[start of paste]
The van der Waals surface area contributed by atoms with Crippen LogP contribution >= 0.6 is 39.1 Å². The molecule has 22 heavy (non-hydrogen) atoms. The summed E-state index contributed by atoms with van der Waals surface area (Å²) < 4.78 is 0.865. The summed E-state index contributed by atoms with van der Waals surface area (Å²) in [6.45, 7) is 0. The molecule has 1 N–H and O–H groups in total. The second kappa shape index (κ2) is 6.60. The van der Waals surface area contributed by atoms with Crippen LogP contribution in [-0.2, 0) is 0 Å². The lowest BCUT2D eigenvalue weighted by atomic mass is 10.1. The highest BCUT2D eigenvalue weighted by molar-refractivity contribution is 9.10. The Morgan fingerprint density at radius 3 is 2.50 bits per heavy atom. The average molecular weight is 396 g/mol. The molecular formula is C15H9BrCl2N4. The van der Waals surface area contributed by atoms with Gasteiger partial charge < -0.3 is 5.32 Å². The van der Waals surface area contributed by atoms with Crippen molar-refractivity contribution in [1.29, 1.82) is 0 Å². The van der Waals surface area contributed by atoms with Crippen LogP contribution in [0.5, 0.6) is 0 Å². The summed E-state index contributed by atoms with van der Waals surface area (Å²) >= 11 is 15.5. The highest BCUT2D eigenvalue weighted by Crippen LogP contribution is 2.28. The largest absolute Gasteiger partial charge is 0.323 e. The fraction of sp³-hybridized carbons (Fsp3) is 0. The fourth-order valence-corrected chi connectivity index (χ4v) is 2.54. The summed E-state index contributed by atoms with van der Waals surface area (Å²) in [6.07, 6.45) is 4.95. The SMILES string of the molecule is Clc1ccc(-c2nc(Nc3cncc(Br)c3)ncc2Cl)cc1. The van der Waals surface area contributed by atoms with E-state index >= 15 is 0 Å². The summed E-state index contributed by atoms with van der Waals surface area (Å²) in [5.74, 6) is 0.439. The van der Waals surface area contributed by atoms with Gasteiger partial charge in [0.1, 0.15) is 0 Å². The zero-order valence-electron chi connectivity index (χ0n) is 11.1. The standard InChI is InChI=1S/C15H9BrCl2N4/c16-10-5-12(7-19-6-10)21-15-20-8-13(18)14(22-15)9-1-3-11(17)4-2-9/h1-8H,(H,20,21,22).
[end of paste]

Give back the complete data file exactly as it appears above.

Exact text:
The van der Waals surface area contributed by atoms with Crippen LogP contribution >= 0.6 is 39.1 Å². The molecule has 22 heavy (non-hydrogen) atoms. The summed E-state index contributed by atoms with van der Waals surface area (Å²) < 4.78 is 0.865. The summed E-state index contributed by atoms with van der Waals surface area (Å²) in [6.45, 7) is 0. The molecule has 1 N–H and O–H groups in total. The second kappa shape index (κ2) is 6.60. The van der Waals surface area contributed by atoms with Crippen LogP contribution in [-0.2, 0) is 0 Å². The lowest BCUT2D eigenvalue weighted by atomic mass is 10.1. The highest BCUT2D eigenvalue weighted by molar-refractivity contribution is 9.10. The Morgan fingerprint density at radius 3 is 2.50 bits per heavy atom. The average molecular weight is 396 g/mol. The molecular formula is C15H9BrCl2N4. The van der Waals surface area contributed by atoms with Gasteiger partial charge < -0.3 is 5.32 Å². The van der Waals surface area contributed by atoms with Crippen molar-refractivity contribution in [1.29, 1.82) is 0 Å². The van der Waals surface area contributed by atoms with Crippen LogP contribution in [0.5, 0.6) is 0 Å². The summed E-state index contributed by atoms with van der Waals surface area (Å²) >= 11 is 15.5. The highest BCUT2D eigenvalue weighted by Crippen LogP contribution is 2.28. The largest absolute Gasteiger partial charge is 0.323 e. The fraction of sp³-hybridized carbons (Fsp3) is 0. The fourth-order valence-corrected chi connectivity index (χ4v) is 2.54. The summed E-state index contributed by atoms with van der Waals surface area (Å²) in [6.07, 6.45) is 4.95. The SMILES string of the molecule is Clc1ccc(-c2nc(Nc3cncc(Br)c3)ncc2Cl)cc1. The van der Waals surface area contributed by atoms with E-state index >= 15 is 0 Å². The summed E-state index contributed by atoms with van der Waals surface area (Å²) in [5.74, 6) is 0.439. The van der Waals surface area contributed by atoms with Gasteiger partial charge in [0.1, 0.15) is 0 Å². The zero-order valence-electron chi connectivity index (χ0n) is 11.1. The standard InChI is InChI=1S/C15H9BrCl2N4/c16-10-5-12(7-19-6-10)21-15-20-8-13(18)14(22-15)9-1-3-11(17)4-2-9/h1-8H,(H,20,21,22).